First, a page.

Senator Cramer says “We just have to be willing to bite that bullet” on changes to Social Security and Medicare

During an appearance on CNBC, ND Senator Kevin Cramer talked about the need for an “adult conversation” on changes to programs like Social Security, Medicare, and Medicaid. His remarks came in response to a question about the mounting debt and deficit the nation is facing. The rapidly growing debt and deficit are a real concern. Should we really look at cutting back those programs following a national health and economic crisis?

First of all, we have got to deal with the mandatory side of the ledger or we’re never going to get to balance. We know that two-thirds of our debt, at least, is driven by the mandatory side of our ledger, the entitlement programs and other things.” Cramer told host Andrew Ross Sorkin. You can catch the exchange in Cramer’s tweet below.

As of this writing, nearly 17 million unemployment claims were filed in three weeks. The stock market has lost much of the gains from recent years impacting retirements. Hospitals are seeing more patients because of the covid19 pandemic. Medicaid and Medicare spending is relied on more heavily for not only the hospitals but those in lower incomes now without a job.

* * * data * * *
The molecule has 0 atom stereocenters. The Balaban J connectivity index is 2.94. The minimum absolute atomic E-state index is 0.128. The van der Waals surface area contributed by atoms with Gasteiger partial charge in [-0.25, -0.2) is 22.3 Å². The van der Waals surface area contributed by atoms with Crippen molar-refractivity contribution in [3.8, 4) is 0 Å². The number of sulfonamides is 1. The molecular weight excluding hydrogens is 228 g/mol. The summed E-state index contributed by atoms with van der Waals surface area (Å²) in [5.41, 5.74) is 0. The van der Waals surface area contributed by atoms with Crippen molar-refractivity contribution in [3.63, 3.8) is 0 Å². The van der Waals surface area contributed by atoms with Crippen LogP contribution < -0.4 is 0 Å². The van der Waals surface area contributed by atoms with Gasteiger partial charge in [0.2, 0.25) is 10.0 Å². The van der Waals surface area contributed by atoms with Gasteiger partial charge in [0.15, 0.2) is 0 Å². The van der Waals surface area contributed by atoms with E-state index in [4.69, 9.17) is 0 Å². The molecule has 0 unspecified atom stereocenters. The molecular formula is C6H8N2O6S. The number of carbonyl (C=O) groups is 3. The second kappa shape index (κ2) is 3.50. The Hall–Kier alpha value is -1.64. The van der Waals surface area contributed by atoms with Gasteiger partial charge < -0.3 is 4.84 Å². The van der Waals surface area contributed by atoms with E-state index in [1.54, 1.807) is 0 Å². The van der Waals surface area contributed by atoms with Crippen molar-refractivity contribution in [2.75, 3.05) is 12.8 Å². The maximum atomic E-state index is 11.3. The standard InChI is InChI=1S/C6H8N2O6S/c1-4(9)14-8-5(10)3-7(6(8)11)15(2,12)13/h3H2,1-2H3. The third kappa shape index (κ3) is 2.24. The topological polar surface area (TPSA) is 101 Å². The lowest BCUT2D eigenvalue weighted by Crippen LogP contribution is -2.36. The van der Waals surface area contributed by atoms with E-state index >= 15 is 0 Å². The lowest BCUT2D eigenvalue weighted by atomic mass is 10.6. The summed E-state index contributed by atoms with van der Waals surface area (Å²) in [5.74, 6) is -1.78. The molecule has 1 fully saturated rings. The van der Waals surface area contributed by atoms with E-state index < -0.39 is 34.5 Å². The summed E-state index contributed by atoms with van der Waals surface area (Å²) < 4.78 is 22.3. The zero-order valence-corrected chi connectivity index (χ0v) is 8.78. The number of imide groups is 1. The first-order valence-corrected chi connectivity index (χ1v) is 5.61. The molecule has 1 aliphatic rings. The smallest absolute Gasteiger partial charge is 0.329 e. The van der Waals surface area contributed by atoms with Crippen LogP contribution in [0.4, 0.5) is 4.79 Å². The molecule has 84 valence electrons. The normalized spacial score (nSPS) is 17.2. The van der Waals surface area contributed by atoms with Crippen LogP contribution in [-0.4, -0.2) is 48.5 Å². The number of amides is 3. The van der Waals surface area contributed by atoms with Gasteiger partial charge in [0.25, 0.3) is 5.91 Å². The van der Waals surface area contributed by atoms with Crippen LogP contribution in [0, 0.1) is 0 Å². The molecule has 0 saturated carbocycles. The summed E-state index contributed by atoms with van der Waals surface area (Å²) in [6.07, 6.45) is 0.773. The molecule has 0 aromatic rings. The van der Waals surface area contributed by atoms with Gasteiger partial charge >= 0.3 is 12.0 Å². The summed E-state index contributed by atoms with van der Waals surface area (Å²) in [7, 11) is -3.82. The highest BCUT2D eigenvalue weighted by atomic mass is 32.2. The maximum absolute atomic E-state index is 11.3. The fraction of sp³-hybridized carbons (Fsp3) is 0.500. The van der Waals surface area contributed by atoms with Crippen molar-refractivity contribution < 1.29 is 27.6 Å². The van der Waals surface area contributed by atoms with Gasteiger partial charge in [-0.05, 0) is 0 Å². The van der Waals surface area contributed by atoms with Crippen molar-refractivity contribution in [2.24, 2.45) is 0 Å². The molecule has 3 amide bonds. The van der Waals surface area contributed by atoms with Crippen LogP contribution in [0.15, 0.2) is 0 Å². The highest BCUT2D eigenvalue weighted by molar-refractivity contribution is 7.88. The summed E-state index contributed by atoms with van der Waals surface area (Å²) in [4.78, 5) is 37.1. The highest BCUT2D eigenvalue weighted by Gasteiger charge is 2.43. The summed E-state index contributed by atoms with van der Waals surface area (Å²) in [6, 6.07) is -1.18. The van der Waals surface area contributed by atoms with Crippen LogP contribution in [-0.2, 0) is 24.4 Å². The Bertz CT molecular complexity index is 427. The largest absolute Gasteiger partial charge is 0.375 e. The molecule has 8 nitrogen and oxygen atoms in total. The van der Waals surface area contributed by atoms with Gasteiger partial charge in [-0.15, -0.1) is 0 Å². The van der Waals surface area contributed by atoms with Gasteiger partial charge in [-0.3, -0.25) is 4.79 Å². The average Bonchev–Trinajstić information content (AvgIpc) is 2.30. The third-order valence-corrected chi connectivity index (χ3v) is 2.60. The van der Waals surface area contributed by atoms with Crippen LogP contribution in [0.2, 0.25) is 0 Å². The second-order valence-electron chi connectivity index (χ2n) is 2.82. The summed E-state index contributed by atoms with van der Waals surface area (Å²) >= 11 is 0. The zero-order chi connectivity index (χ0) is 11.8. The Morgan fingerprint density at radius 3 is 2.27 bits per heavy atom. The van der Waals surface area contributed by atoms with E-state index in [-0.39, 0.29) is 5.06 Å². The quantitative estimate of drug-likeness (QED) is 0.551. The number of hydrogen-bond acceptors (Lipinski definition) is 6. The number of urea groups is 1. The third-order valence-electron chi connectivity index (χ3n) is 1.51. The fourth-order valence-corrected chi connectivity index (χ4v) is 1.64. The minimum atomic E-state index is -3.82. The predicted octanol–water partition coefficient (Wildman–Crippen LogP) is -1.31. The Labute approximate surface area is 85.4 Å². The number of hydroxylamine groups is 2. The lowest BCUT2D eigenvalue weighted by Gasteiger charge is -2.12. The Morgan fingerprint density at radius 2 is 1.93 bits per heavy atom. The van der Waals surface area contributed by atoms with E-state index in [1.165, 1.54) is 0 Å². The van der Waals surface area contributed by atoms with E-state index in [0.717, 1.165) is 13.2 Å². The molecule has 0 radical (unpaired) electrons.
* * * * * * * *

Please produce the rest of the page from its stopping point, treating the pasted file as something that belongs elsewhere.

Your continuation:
I may have my preferences. I may prefer one side or another, whether it’s tax increases or, you know, cuts in services. I think changing some of the formulas is appropriate.” said Cramer. Though he doesn’t explicitly say which side he’d “prefer” there is a history to look at when it comes to addressing the deficit. He has already supported dramatic federal drawbacks in Medicaid spending. Go ahead and ask Cramer if the $1.3 trillion added to the debt from the rushed 2017 tax cuts should be on the table to address the debt. On spending, Cramer hasn’t exactly shied away from borrowing and spending for other services during his time in office.


The debt will continue to rapidly grow as we collectively fight our way through this pandemic. It will be necessary. Some of the growth in spending will include programs and services provided by Medicare. Additionally, we don’t know how many Americans will be pushed into poverty who may need services provided by Medicaid. In three weeks, 10% of payrolls were lost. What will that mean for Social Security? It would be wise to shore up the resources necessary for these programs that are providing a lifeline to Americans across the country.

Tyler Axness
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